The 1941 Universal Jewish Encyclopedia, also relying totally on Hermann Strack and Rabbi Bloch, states of the Libbre David 37 quote:
To communicate anything to a Goy about our religious relations would be equal to the killing of all Jews, for if the Goyim knew what we teach about them they would kill us openly. ... If a Jew be called upon to explain any part of the rabbinic books, he ought to give only a false explantion. Whoever will violate this order shall be put to death.Reference, Libbre David 37.
The whole passage is a brazen forgery. There is no such work as Libbre David. The closest possible Hebrew title to this alleged work is Dibre David, which is cited in some anti-Semitic literature as the reference. There are three Hebrew books that bear this title: the Christian scholar Hermann Strack searched all three and found not the slightest trace of such statements.—The Universal Jewish Encyclopedia, Volume III. New York: The Universal Jewish Encyclopedia Press. 1941. pp.4-5.
The Universal Jewish Encyclopedia simply repeats what Strack implied, and Bloch brazenly asserted as fact: "There are three Hebrew books that bear this title". As already proven—and what the liar Rabbi Bosker knew full well—there are far more than 3, there are at least 7, possibly 9 or more "books that bear this title". Unlike The Jewish Encyclopedia, which can be searched for free online, the Universal Jewish Encyclopedia is still in copyright, and a digital edition costs (U.S.) $89.00. It would be interesting to see if they too list more than 3 books entitled Dibre David, but I'm not prepared to pay that much to find out. I have already proven conclusively that they were completely wrong in their assertion that "There are three Hebrew books that bear this title".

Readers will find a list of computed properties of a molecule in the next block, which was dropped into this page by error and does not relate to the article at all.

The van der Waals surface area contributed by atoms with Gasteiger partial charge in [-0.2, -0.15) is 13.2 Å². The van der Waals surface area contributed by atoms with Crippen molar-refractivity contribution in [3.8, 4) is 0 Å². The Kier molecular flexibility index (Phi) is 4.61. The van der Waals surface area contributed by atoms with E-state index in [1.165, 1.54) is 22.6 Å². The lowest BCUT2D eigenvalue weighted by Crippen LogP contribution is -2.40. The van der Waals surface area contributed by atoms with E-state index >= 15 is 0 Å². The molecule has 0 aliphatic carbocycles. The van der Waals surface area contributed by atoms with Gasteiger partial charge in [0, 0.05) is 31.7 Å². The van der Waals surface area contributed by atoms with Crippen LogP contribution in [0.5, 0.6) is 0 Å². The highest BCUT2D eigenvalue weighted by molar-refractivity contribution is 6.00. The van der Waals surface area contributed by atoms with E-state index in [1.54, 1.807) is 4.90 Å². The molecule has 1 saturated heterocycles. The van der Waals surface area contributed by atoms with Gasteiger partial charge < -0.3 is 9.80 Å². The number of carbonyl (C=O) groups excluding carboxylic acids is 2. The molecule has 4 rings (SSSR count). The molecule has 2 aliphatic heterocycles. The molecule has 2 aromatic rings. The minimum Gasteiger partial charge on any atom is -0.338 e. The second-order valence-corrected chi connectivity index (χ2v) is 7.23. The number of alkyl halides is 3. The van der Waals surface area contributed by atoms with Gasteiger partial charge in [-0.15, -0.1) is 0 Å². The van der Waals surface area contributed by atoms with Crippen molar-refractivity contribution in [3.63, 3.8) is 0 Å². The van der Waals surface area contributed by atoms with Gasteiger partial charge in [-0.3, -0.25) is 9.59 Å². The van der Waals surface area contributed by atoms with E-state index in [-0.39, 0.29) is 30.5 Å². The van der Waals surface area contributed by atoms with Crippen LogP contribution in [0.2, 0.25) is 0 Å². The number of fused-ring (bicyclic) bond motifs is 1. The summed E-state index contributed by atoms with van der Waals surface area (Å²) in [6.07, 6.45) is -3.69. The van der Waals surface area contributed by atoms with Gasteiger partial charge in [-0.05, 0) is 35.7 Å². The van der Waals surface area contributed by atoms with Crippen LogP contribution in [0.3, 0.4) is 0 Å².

VAN HYNING LEAFLET
"To communicate anything to a goy about our religious relations would be equal to the killing of all Jews, for if the goyim knew what we teach about them they would kill us openly. (Libbre David 37)."RESEARCH FINDINGS
Libbre David 37. This is a complete fabrication. No such book exists in the Talmud or in the entire Jewish literature. Here again there is some internal evidence of the work of the fabricator. Libbre is probably a corruption of Liber, which is part of "Liber David", the Latin for Book of David (the psalms of the Bible). [pages 171 - 172]
VAN HYNING LEAFLET
"If a Jew be called upon to explain any part of the rabbinic books, he ought to give only a false explanation. Who ever will violate this order shall be put to death. (Libbre David 37)."RESEARCH FINDINGS
Libbre David 37. There is no such book, as previously noted. [page 175]Kominsky, Morris. The Hoaxers: Plain Liars, Fancy Liars and Damned Liars. Massachusetts: Branden Press, Inc. 1970.
To give "comrade Morris Kominsky" his due, he didn't rely on Strack's 1920 effort—probably because he'd never heard of it—nor does display ignorance in a field in which he claims expertise, à la Rabbi Bloch, and nor did he knowingly write falsehoods in the manner Rabbi Bosker. Kominsky was correct, there is no book called Libbre David, but his theory about the Book of Psalms is too daft to comment further on.
"Many agreed with Rabbi David ben Shemu’el ha-Levi (Taz) that Poland was a place where “most of the time the gentiles do no harm; on the contrary they do right by Israel” (Divre David; 1689)."